Victim Politics: The Tyranny of Hurt Feelings
By Alix Dobkin
A revision of an article published in The Lesbian News (LA) Dec, 2000
"Pain is absorbed in growth." - Virginia Woolf in The Waves
"Victim politics" is to feminism as "do-gooder" is to doing good. Victim politics and feminism lead us in different directions. One fosters guilt, the other encourages transformation. One offers deprivation, scarcity and suffering, while the other moves toward love, wholeness and abundance. Because both are reactions to oppression, they seem related, and are often confused with each other.
Perpetrating this confusion, certain queer feminists criticize what they call "victim politics" in order to deny the reality of oppression. By minimizing the crime of rape and suggesting that the responsibility for it lies with the survivors of it, rather than with the rapist and our rape society, they curry favor with the masters, who reward them with media attention, publishing contracts and tenure. At least that's how it looks from here.
But this article is about those to whom a "victim" identity is sacrosanct, from which their entire perspective flows and their self-esteem derives. I want to challenge a competitive "victim politics" that values powerlessness above all else, as in, "I'm more oppressed than you therefore I matter more than you."
Clearly, men make the best, most important victims by far, so eager are we women to put others' needs, wishes and interests ahead of our own. Why? Because, to the women who love (or fear) them, not to mention to their own entitled selves, men appear far more deserving than anyone else. Being more visible and more valuable, carrying more weight and holding more power, many men naturally expect more. When they don't get it they become "victims," using the same strategy to sabotage affirmative action.
Furthermore, men's historic willingness to use violence to soothe their wounded pride (a male version of hurt feelings) have taught women to avoid angering men at any cost. Authentic and perpetual victimization has infused submissiveness into women's very bones, making self-censorship second nature. It's a survival strategy, and those die hard.
In the same way, ingrained fear of hurting men's feelings and being labeled "man-hater" nudges women out onto that slippery slope where hurt feelings slide seamlessly into "oppression." Regardless of who objects to women-only space, the fuss invariably originates with men's wounded egos, their injured pride legitimized by accusations of "exclusion" or "reverse sexism," their cause championed by eager female defenders of angry men with hurt feelings and fears of losing control.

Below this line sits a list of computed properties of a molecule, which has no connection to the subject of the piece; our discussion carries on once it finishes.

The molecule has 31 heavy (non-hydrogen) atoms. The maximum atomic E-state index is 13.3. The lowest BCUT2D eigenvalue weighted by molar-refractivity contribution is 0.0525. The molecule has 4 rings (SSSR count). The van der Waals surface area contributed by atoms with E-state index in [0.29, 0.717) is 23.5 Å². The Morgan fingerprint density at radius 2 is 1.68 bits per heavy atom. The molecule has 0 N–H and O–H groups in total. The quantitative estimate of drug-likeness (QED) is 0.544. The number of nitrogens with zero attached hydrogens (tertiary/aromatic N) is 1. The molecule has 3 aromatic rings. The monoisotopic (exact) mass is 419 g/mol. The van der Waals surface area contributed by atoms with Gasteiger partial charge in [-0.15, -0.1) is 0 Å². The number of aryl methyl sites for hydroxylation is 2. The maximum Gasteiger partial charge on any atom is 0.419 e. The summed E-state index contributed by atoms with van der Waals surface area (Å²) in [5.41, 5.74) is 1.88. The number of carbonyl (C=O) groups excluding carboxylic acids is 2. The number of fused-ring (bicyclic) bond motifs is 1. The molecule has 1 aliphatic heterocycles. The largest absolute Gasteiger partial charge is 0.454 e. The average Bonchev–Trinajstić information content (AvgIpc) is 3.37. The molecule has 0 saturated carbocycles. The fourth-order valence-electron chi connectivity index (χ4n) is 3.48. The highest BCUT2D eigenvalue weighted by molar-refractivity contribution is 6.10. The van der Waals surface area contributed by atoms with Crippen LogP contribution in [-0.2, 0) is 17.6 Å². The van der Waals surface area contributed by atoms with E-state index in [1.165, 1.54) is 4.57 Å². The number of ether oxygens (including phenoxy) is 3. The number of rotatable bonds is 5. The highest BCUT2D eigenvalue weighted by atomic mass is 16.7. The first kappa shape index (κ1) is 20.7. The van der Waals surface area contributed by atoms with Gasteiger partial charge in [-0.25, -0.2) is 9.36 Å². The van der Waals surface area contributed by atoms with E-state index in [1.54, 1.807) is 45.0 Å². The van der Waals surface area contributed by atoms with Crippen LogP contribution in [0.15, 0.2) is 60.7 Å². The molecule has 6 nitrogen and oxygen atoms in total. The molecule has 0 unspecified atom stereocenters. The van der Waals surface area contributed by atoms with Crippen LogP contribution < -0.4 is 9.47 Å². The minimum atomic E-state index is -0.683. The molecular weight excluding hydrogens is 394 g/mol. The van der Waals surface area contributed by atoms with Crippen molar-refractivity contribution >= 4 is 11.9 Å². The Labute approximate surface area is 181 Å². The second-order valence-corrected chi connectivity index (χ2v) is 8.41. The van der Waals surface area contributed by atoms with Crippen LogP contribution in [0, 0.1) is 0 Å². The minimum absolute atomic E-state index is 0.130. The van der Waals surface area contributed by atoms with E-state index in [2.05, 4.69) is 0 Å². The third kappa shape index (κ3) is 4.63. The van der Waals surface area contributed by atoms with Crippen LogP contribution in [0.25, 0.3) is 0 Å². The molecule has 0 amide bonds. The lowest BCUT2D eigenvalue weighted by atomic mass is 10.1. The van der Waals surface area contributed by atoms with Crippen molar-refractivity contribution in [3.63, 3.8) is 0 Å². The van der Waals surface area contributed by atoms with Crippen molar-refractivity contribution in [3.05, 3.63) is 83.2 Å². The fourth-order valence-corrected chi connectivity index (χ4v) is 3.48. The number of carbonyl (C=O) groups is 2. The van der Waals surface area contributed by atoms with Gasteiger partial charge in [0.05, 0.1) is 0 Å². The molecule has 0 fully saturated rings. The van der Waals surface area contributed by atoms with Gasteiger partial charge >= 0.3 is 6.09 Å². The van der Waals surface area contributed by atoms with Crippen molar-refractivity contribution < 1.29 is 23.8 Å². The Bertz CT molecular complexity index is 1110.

Everyone has a right to self-definition so long as other people's boundaries are respected. This means recognizing when certain identity claims disrespect the identity claimed. Let's name ALL cultural appropriation when we see it without stooping to personal attacks. For decades, victim behavior in our community regularly raises its ugly head to bully, manipulate and intimidate us into submission. We are all familiar with the spectacle of so-called "less powerful" individuals pulling victim-rank to cut down our strong, visible risk-takers.
Power struggles in our community assume a variety of shapes and speak a variety of tongues, but professional "victims" have probably left the bloodiest trails of all, and far too many casualties have been lost to their abuses. Everyone who's been around or done anything of note has sad stories to tell. Those who survive learn to keep a low profile. In Australia they call this "the tall poppy syndrome," meaning the habitual practice of cutting down outstanding individuals. Creativity is silenced, and the fear of being targeted keeps everyone in line. The following are some personal examples to illustrate how intimidation tries to obliterate diversity of opinion within the GLBT community:
- I'll begin with the infamous sentence in a 1998 column of mine ("Passover Revisited"), reading, "For more than twenty years now, men have declared themselves 'women,' manipulated their bodies via experimental surgery, and then demanded the feminist seal of approval from survivors of girlhood." It prompted that year's Philadelphia Dyke March Committee to dis-invite me. I didn't demand their agreement, but only sent the article in a spirit of friendly discourse.
- Nervous that my presence, " . . . might make some transsexuals uncomfortable" (read hurt feelings and wounded pride), the committee withdrew their invitation. My lower score on the oppress-o-meter made me expendable, so rather than accept diversity of thought, I was excluded, a sacrifice to victim politics. They justified their action with the argument that transsexuals are "more oppressed" and "more marginalized" than Lesbians.